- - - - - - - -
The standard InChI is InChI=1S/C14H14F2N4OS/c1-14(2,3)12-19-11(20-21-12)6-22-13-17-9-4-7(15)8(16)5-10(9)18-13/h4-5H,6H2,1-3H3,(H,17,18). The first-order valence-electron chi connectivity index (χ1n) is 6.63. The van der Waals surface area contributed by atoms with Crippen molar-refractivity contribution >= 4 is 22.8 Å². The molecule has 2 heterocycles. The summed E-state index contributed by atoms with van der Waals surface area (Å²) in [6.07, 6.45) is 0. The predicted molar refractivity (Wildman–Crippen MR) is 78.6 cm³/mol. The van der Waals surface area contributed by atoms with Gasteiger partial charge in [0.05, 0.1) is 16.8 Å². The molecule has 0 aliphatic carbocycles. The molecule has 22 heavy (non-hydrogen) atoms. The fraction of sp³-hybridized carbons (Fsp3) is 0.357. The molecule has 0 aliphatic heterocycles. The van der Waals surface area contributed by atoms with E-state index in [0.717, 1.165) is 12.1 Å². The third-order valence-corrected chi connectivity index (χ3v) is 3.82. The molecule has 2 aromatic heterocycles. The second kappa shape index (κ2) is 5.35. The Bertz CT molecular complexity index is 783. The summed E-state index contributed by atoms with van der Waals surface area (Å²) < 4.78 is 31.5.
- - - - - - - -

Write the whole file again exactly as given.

The standard InChI is InChI=1S/C14H14F2N4OS/c1-14(2,3)12-19-11(20-21-12)6-22-13-17-9-4-7(15)8(16)5-10(9)18-13/h4-5H,6H2,1-3H3,(H,17,18). The first-order valence-electron chi connectivity index (χ1n) is 6.63. The van der Waals surface area contributed by atoms with Crippen molar-refractivity contribution >= 4 is 22.8 Å². The molecule has 2 heterocycles. The summed E-state index contributed by atoms with van der Waals surface area (Å²) in [6.07, 6.45) is 0. The predicted molar refractivity (Wildman–Crippen MR) is 78.6 cm³/mol. The van der Waals surface area contributed by atoms with Gasteiger partial charge in [0.05, 0.1) is 16.8 Å². The molecule has 0 aliphatic carbocycles. The molecule has 22 heavy (non-hydrogen) atoms. The fraction of sp³-hybridized carbons (Fsp3) is 0.357. The molecule has 0 aliphatic heterocycles. The van der Waals surface area contributed by atoms with E-state index in [0.717, 1.165) is 12.1 Å². The third-order valence-corrected chi connectivity index (χ3v) is 3.82. The molecule has 2 aromatic heterocycles. The second kappa shape index (κ2) is 5.35. The Bertz CT molecular complexity index is 783. The summed E-state index contributed by atoms with van der Waals surface area (Å²) < 4.78 is 31.5.